You were particularly unhappy with the investment returns of AMP and BT/Westpac funds, each rating below 50 per cent.
Taken as a group, industry super funds outpolled heavily their retail peers but, in general, were too fragmented an entity to provide us with a reliable score with which to judge many of them.
HOME LENDER > MEMBERS EQUITY
According to Tony Beck, head of corporate and social responsibility at Members Equity - our highest-polling lender for home loans in 2008 - the focus of the industry fund and union-backed bank is offering a transparent product with the highest level of genuine service.
"In terms of what we think working families and working people want, it's no bulls, no hidden fees, no honeymoon rates," Beck says.
Respondents gave the bank a satisfaction rating of 88 per cent on whether its fees and charges were reasonable, taking it to a total of 84 per cent, ahead of the 72 per cent average.
Lenders ING and Suncorp-Metway also rated above average, with satisfaction levels of 75 per cent and 73 per cent respectively, making them the second- and third-highest ranked home lenders in this section.
Home lending was the only category in 2008 to rate higher on average than in 2007, although only the big five banks were in the final ranking last year.
BANK > BENDIGO BANK
"Having moved from Westpac and NAB, ANZ is like a breath of fresh air." Gail Freeman, ACT, on ANZ.
Highest score > Bendigo Bank, 82%; Average score 2008 > 72%; Average score 2007 > 77%
Bendigo Bank - voted Australia's favourite provider in our survey - unsurprisingly also topped the best bank list in 2008 with an impressive 82 per cent satisfaction rating. Not bad in a country where "banker" is a grave insult in rhyming slang.
The result brings an end to Australia and New Zealand Banking Group's (ANZ) three-year reign, as the major could only manage 71 per cent, down from 79 per cent last year.
A sense of community and "old-fashioned" good service set Bendigo above its bigger banking peers. Surveyed readers said they liked Bendigo's branch opening hours, easy-to-access staff and its excellent online capabilities.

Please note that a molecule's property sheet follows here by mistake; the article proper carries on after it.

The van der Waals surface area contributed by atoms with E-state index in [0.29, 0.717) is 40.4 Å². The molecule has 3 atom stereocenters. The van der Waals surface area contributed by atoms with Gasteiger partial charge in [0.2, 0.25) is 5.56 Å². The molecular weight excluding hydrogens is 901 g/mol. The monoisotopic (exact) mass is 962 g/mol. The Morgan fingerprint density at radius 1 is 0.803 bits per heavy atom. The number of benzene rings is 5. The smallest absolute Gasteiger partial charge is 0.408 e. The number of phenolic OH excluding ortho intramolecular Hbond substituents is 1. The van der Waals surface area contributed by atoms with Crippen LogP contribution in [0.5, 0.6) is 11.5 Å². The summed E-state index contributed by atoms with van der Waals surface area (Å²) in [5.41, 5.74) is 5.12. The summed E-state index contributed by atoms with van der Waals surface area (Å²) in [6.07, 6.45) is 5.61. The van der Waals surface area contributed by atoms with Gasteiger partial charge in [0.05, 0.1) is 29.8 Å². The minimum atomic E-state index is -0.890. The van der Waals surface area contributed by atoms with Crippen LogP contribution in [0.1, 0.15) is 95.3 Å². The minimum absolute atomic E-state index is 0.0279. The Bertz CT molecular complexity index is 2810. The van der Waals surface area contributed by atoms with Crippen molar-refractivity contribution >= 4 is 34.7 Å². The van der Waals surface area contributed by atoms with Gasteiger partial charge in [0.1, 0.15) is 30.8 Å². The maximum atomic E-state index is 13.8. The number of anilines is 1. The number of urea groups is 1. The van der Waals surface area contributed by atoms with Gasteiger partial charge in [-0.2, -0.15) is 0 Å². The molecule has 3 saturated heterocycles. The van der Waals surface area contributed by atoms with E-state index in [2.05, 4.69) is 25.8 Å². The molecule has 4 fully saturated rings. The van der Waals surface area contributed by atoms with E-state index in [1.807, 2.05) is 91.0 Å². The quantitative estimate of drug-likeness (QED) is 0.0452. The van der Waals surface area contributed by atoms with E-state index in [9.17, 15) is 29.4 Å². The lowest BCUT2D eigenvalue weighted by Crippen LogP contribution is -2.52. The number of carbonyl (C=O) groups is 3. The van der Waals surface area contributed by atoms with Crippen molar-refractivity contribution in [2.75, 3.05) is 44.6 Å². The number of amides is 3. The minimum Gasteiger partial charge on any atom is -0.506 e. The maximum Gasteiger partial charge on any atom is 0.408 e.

Online banking functionality rated at 86 per cent, matched only by how easy it was to transact and communicate with the bank.
The demotion of ANZ to fifth spot was to some degree symptomatic of increasing disenchantment with major banks, which were rated on average 4 percentage points lower in this year's survey, at 69 per cent, against 2007. It must be sombre news for institutions that have just been forced by the Federal Government to make it easier for their customers to switch to a competitor.
Of the large lenders, St George Bank, at 71 per cent, was the only one to maintain a satisfaction rating of above 70 per cent.
To be fair to the majors, while they scored lower this year, their relegation in the SMILES league tables had much to do with the fact a significantly higher number of surveyed readers now bank with other institutions, leading to their inclusion this year.
Bendigo Bank, which always scored highly but previously missed our minimum customer number, is a case in point.
The survey also revealed our readers hated automated answering services (no surprise there) and granted high marks to those institutions that gave them quick access to a "real" person.
But what really got on our respondents' nerves were the double standards by banks that were quick to pass on rate rises to borrowers but more sedate in passing on higher rates to depositors.
The question now is whether banks, which have worked so hard in recent years to improve customer service, will be able to keep customers happy while trying to manage costs, as profits decline for the first time in 15 years.
HOW THE SMILES SURVEY WORKS
Step 1 We survey AFR Smart Investor readers on the financial institutions they use. Readers are asked to rate their institutions on value for money, quality of customer service, the level of fees and charges and the product features offered.
Step 2 Based on responses, we collate client satisfaction scores and show them as a percentage. Organisations that don't attract enough responses aren't in the running for our "highest score" accolade.
Step 3 We identify organisations with the most satisfied customers across eight provider types. This year, we also introduce an overall award: Australia's favourite provider.
Read the complete article in December's AFR Smart Investor.